User ID: Password:

November 10, 2010

Hokies strong in latest NCAA release of GSR

By: Jimmy Robertson

The NCAA released the graduation success rates (GSR) for student-athletes on Oct. 27 and Virginia Tech checked in at 89 percent – its best number since the NCAA started this metric as a way of calculating graduation rates. The number is based on student-athletes who entered college in 2003.

The 89 percent tied for fourth in the ACC behind Duke (97 percent), BC (96) and Wake Forest (93). UVa was at 89 percent as well.

In football, the Hokies had a 79 percent GSR – that program’s best number ever. That’s up eight percent from football players who entered school in 2002. Of the football programs ranked in the top 25, Tech has the second-highest GSR behind Stanford (86 percent). In the ACC, the Hokies’ GSR for football ranked fifth behind Duke (95), BC (90), Miami (81) and Wake (81).

In men’s basketball, the number is 75 percent, up eight percent from those who entered in college in 2002. The Hokies’ GSR for men’s hoops ranked fifth in the ACC behind Wake (100), BC (88), UNC (88) and Duke (83).

The NCAA average stood at 69 percent for football players and 66 percent for basketball players for those entering college in 2003.

Five other programs at Tech achieved perfect 100 percent GSR’s for those entering college in 2003 – golf, women’s soccer, women’s tennis, men’s track and volleyball.

Weaver wins a stage at PGA qualifying school

Drew Weaver’s quest to make it to the PGA Tour got started on a strong note, as the former Virginia Tech golfer won a first-stage event at the PGA Tour’s National Qualifying Tournament – better known as “q-school.”

Playing at Pinewild Country Club just outside of Pinehurst, N.C., on Tuesday through Friday, Weaver shot a four-round total of 12-under-par to beat former PGA Tour player Stephen Gangluff by one stroke. Weaver shot rounds of 66, 71, 68 and 71 on the par-72 layout. His first-round 66 tied for the best round of the stage.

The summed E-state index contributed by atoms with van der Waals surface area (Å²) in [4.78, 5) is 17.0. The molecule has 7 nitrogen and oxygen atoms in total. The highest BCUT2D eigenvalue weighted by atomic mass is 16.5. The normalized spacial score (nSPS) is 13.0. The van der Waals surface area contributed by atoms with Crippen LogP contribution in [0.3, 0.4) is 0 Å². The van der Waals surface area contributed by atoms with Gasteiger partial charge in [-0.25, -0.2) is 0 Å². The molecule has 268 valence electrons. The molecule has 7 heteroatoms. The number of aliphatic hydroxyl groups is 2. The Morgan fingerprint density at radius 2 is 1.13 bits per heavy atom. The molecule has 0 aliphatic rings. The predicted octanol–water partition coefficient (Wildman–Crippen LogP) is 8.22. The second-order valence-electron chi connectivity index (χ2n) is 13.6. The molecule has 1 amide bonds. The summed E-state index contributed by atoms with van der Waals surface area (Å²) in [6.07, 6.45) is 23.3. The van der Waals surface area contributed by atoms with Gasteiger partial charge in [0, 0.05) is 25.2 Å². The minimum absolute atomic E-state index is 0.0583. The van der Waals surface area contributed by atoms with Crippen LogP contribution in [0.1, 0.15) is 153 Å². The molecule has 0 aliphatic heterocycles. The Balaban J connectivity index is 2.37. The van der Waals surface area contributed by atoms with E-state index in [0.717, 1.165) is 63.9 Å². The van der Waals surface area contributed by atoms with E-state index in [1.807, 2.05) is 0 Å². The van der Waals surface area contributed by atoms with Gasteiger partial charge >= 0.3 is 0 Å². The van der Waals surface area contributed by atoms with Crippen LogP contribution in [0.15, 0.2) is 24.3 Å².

“I am very pleased to start out q-school on such a strong note,” Weaver said. “It is a definite confidence builder, and I look forward to taking my momentum into second stage.”

Also, former Tech golfer Nick MacDonald played in a first-stage event at Dayton Valley Golf Club in Las Vegas and shot 12-under-par for the stage. He finished in a tie for eighth place, five shots back. MacDonald shot rounds of 70, 70, 65 and 71.

Weaver, the 2007 British Amateur winner, and MacDonald will advance to a second-stage event to be held Nov. 16-20 at a course to be determined. The top 23 finishers and ties advanced to a second-stage event.

Second-stage survivors advance to a third and final stage held at Orange County National in Winter Garden, Fla., on Dec. 1-6. The final stage is unique in that it is six rounds as opposed to four.

The top 25 finishers of the final stage earn their PGA cards, while the next 50 (plus ties) earn Nationwide Tour cards. The rest earn conditionally exempt status on the Nationwide Tour.

Dale’s grandson doing well

Former Tech football standout Carroll Dale recently reported that his 7-year-old grandson, Vincent Dale Cox, is doing well after undergoing a bone marrow transplant at the University of Minnesota’s Medical Center on March 29.

For those who may have forgotten, Cox was battling an extremely rare blood disorder known as Fanconi anemia, a disorder that causes the bone marrow in the body to stop making blood cells needed for the body to function normally. The only treatment is a bone marrow transplant, and fortunately, Cox’s mother, Valarie, served as a match. They left Bristol, Va., where they live, and went to Minnesota for the procedure, staying there for four months while doctors monitored the young man.

“Everything’s going well,” Dale said. “He came home in August and then went back up there at the end of September to get the port taken out of his chest. Since then, all his counts have been good. He went to the children’s hospital in Johnson City [Tenn.] the other day and they checked his blood work. Everything is fine. He doesn’t have to go back for another month. It’s just a miracle everything is going so well.”

Dale, who won two Super Bowls with the Green Bay Packers, spearheaded several fundraising efforts to help the family with the medical costs.

“I can’t thank people enough, not just for the money, but for their prayers, too,” Dale said. “People have been so kind. It’s been touching.”